MPs on maternity or paternity leave will be allowed to vote by proxy if parliament agrees, the government has announced.
The historic change to parliamentary rules comes after a heavily pregnant Labour MP postponed a Caesarean section in order to vote on Theresa May’s Brexit deal last week.
Tulip Siddiq said the incident showed parliament needed “dragging into the 21st century ASAP”.
Andrea Leadsom, the leader of the Commons, said today the scheme will be trialed for one year.
“This is a step forward, removing the choice between parliamentary and parental responsibilities, and helping to make parliament a more modern workplace,” she told MPs.
“I profoundly believe that all new parents should be able to spend uninterrupted time with their new baby. This is vital for both the physical and mental wellbeing of parents and babies.”
If approved by MPs next week, proxy voting will be available in cases of childbirth or care of an infant or newly-adopted child.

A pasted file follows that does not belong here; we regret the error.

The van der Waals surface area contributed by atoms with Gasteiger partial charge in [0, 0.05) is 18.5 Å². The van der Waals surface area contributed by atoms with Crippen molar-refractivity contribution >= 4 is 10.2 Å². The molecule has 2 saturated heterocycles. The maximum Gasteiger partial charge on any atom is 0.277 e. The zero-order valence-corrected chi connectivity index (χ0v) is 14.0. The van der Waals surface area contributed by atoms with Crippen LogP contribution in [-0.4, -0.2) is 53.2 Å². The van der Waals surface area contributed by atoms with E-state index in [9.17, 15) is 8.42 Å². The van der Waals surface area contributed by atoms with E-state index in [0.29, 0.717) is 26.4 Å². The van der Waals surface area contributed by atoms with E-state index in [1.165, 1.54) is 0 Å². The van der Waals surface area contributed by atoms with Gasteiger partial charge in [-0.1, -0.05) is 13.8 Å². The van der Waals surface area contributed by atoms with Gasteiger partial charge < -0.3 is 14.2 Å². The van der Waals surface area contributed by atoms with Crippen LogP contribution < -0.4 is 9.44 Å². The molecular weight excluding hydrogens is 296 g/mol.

Under the plan, new mothers and fathers will be able to nominate another MP as a proxy to vote on their behalf.
The new system will be administered by John Bercow, the Commons Speaker.
Labour MP Jess Phillips said a “feminist army” would go after any MP who tried to block the change.
She told the Commons she would “personally make a misery of the life of anyone who comes in here and objects, based on the patriarchal, paternalistic, draconian and old-fashioned sensibilities”.
Last week Bercow said there had been a “lamentable failure of leadership” to introduce changes to allow a colleague to register a vote on behalf of an MP absent on maternity or paternity leave.
This morning The Times reported that Tory chief whip Julian Smith had been trying to “obstruct” the change in the voting system as he attempts to win support in the Commons for the PM’s Brexit deal.
Liberal Democrat deputy leader Jo Swinson has said if that was true then he should resign.